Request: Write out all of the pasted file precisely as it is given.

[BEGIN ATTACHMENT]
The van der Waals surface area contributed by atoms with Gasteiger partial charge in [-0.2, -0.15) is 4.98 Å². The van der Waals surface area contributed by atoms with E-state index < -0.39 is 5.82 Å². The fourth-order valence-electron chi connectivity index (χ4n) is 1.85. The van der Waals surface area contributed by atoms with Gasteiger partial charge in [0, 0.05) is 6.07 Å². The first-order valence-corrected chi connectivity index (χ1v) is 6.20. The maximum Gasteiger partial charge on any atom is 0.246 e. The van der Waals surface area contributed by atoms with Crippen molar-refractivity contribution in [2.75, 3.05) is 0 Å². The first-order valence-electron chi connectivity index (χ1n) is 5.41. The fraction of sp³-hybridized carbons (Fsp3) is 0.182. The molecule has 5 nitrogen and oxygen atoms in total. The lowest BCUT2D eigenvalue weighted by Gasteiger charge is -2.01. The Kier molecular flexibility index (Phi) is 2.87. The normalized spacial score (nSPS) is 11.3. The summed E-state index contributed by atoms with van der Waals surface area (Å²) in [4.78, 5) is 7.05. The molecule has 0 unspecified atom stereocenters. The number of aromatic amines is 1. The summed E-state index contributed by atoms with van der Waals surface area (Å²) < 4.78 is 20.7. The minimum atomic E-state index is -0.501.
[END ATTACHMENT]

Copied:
The van der Waals surface area contributed by atoms with Gasteiger partial charge in [-0.2, -0.15) is 4.98 Å². The van der Waals surface area contributed by atoms with E-state index < -0.39 is 5.82 Å². The fourth-order valence-electron chi connectivity index (χ4n) is 1.85. The van der Waals surface area contributed by atoms with Gasteiger partial charge in [0, 0.05) is 6.07 Å². The first-order valence-corrected chi connectivity index (χ1v) is 6.20. The maximum Gasteiger partial charge on any atom is 0.246 e. The van der Waals surface area contributed by atoms with Crippen molar-refractivity contribution in [2.75, 3.05) is 0 Å². The first-order valence-electron chi connectivity index (χ1n) is 5.41. The fraction of sp³-hybridized carbons (Fsp3) is 0.182. The molecule has 5 nitrogen and oxygen atoms in total. The lowest BCUT2D eigenvalue weighted by Gasteiger charge is -2.01. The Kier molecular flexibility index (Phi) is 2.87. The normalized spacial score (nSPS) is 11.3. The summed E-state index contributed by atoms with van der Waals surface area (Å²) in [4.78, 5) is 7.05. The molecule has 0 unspecified atom stereocenters. The number of aromatic amines is 1. The summed E-state index contributed by atoms with van der Waals surface area (Å²) < 4.78 is 20.7. The minimum atomic E-state index is -0.501.